Tuesday, September 2, 2014

Brined, Bone-in Chicken Breasts

In case you can't tell by now, I love to cook chicken.  I know I've mentioned it a few times, and have posted some of my favorite chicken recipes in the past, and have quite a few more in the works!  However, I know that bone-in, skin-on chicken breasts can present a bit of a problem to someone who is unfamiliar with cooking them.  A couple of the pros of cooking with bone-in meat, are that the meat has more flavor and the meat tends to be more moist; however, one of the cons is that it takes longer to cook, and while the end result is worth it, it is easy to want to cook it for a really long time, with the end result being a dried out, sad piece of meat.  
However, I'm going to share with you a step that I do almost every time I cook a piece of meat that has a bone left in.  

Brine.  A lot of people will just brine when they cook a turkey for Thanksgiving, and while that's great, there is no reason to limit yourself to just brining once per year!  
This is my go-to way of cooking bone-in chicken breasts; the skin gets golden brown and crispy, the meat is delicately flavored, and stays moist!  Brining is such an easy step, and yet makes such a difference, its no wonder that I do it every time I cook this!  
Here's your grocery list for this:
4 C water
2-3 TBS paprika (smoked, if you have it, plain if not!)
4-5 TBS Kosher salt
2-3 tsp of dried rosemary, thyme and oregano
3 Bay leaves
1 C ice*
2-3 bone-in, skin-on chicken breasts

Yep.  That's it.  To start with, mix the first paprika, salt, herbs, and water in a medium saucepan.  Keep over medium heat just until everything is dissolved, then turn the heat off.  If you're in a rush, you can add the ice here to cool the mixture down (adding a hot liquid to raw chicken will start the cooking process, and you don't want to cook the chicken in this mixture, you just want to let the chicken hang out in this liquid!), if you have time, you can just set it aside to cool on its own, or stick it in the fridge for a couple of hours to cool down.






Once your brine has cooled down, put your chicken into a gallon sized baggie (since I'm normally doing this on my own, I put my baggie into a bowl, for some structure, and as an added assurance if the baggie has a hole in it.  That way, there isn't chicken-y liquid all over my counter.)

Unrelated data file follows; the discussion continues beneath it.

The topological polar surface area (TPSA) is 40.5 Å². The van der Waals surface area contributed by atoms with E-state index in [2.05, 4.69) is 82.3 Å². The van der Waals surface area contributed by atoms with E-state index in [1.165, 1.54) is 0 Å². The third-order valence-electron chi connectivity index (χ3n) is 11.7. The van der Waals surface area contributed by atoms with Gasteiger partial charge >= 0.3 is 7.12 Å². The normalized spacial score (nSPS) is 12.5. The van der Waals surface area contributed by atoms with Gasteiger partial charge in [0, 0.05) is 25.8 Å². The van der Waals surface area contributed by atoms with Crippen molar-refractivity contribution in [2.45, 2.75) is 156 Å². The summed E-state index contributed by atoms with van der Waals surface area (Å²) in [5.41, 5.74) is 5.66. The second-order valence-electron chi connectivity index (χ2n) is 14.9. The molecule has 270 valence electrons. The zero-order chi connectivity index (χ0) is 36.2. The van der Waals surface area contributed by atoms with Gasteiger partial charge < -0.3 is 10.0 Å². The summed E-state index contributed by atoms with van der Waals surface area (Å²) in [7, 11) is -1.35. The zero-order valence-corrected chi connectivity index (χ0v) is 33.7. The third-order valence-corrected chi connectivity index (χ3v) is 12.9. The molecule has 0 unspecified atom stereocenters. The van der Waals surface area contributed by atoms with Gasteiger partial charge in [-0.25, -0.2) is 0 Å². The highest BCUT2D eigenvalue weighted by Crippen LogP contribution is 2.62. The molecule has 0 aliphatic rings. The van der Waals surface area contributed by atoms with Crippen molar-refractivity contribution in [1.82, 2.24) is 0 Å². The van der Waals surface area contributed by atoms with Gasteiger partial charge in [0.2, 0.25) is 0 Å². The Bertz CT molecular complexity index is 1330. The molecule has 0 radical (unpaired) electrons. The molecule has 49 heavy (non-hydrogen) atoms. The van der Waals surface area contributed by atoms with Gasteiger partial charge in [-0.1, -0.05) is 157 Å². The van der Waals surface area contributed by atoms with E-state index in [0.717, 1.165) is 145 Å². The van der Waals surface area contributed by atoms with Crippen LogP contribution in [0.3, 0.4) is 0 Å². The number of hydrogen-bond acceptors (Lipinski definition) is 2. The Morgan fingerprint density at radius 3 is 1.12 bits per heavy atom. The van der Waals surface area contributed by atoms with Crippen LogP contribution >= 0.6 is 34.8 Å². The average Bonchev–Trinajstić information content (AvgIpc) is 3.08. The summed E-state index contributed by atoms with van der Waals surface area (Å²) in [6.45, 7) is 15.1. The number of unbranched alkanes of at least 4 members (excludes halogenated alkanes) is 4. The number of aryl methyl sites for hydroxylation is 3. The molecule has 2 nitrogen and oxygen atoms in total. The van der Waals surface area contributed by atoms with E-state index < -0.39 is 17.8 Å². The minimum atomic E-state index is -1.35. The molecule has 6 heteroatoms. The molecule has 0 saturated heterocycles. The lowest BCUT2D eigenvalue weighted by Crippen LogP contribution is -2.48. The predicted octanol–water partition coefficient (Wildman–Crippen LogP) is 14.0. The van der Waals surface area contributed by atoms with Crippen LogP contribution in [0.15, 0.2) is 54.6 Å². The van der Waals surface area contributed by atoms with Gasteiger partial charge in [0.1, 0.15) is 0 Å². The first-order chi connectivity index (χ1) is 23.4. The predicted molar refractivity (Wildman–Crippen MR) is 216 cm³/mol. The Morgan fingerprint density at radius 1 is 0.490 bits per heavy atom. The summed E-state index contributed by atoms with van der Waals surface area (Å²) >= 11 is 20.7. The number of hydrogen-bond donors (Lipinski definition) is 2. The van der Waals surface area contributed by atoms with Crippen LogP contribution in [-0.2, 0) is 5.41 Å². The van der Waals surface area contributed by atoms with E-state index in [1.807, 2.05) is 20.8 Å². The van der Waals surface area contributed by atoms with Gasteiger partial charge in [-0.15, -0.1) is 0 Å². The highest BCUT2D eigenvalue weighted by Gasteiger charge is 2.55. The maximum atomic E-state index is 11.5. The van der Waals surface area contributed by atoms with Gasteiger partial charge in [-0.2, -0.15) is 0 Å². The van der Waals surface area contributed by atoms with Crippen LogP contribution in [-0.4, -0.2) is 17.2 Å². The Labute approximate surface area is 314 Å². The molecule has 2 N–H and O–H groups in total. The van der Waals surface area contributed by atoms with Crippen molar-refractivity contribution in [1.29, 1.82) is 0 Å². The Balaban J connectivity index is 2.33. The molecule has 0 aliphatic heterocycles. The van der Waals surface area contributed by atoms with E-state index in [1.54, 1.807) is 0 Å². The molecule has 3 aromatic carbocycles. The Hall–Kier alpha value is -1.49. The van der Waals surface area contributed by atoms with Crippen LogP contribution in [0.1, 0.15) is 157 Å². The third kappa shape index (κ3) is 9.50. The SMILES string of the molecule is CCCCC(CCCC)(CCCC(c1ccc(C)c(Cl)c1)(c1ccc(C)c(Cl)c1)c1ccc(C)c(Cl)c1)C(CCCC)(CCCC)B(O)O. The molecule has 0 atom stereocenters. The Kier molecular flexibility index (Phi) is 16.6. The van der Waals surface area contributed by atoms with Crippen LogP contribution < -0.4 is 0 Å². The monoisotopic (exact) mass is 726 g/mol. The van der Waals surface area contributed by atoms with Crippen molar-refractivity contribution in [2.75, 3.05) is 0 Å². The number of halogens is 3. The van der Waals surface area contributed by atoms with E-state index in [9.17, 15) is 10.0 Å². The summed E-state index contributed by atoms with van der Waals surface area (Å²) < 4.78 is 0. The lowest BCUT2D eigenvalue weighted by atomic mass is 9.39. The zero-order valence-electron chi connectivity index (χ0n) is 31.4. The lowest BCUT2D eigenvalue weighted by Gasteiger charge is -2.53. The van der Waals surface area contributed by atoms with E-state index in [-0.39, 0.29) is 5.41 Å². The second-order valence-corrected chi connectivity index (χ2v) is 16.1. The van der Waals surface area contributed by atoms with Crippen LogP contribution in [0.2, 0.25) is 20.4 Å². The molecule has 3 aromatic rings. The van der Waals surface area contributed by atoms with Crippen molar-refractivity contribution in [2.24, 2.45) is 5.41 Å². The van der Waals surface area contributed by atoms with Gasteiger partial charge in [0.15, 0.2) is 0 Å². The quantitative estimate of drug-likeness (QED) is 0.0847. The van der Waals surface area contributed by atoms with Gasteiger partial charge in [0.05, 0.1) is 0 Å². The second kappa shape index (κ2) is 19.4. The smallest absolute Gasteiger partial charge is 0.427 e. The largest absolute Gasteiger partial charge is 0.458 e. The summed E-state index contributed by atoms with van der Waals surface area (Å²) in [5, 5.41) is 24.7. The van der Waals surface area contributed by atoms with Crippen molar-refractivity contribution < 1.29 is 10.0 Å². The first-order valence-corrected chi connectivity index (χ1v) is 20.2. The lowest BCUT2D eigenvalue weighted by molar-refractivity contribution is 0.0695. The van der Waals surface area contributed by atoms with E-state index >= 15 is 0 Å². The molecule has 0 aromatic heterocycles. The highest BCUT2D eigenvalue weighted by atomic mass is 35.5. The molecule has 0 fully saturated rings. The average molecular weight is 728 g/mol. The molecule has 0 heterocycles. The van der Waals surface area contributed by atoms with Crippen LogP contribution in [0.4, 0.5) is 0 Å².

Can you guess what's coming next?  Yep, you guessed it.  Pour the brine over the chicken, and squeeze the extra air out, making sure that the chicken is at least 90% covered by the water.  Set this in the fridge, for at least 4 hours, but can be done over night (or first thing in the morning, and left in the fridge while you're at work!).  













Once you're ready to cook it, pull the chicken out of the brine, and pour it out.  Pat your chicken dry with paper towels, and preheat the oven to 425*.  This is important, because wet skin won't brown, it will just steam.  So make sure your skin is dry, folks!! 

Now then, in a heavy bottom, oven safe pan (I use cast iron), over medium high heat, add a TBS of vegetable oil and a TBS of butter until the oil is shimmering, and add the chicken to the pan, skin side down.  Now then, leave the chicken alone.  Don't touch it.  I know, I know, you're dying to see what's going on!  There are going to be some sounds.  Lots of sizzling, lots of popping.  Don't touch it!  Let this chicken brown for about 7 minutes before touching it.  If you try to turn the chicken over, and it sticks to the pan, leave it alone for another couple of minutes.  This is the meats way of telling you that its not ready to be flipped yet.  If you try to force it, the skin will tear, and there's no need for that.  

After a few minutes, this is what you'll have.  Once you flip it over, just slide your pan into the oven for 40 minutes.  The tops will continue to brown slightly in the oven, the remainder of the heat that the pan is holding on to will brown the underside of the chicken while the heat from the oven cooks the chicken all of the way through.

This is the chicken just out of the oven.  Sorry for the foggy picture, there was a lot of steam!  The skin is a beautiful brown, crunchy and keeps the moisture in the chicken.  The brining is an added insurance that your chicken will be nice and moist, and adds a subtle herb-y flavor.  The brine isn't a marinade.  Don't confuse the two.  But I use this brine every time I cook bone-in chicken, or bone-in, thick cut pork chops.  I use the exact same cooking process. 





Look how moist this chicken is!!  Please try this, you won't be disappointed!  So good!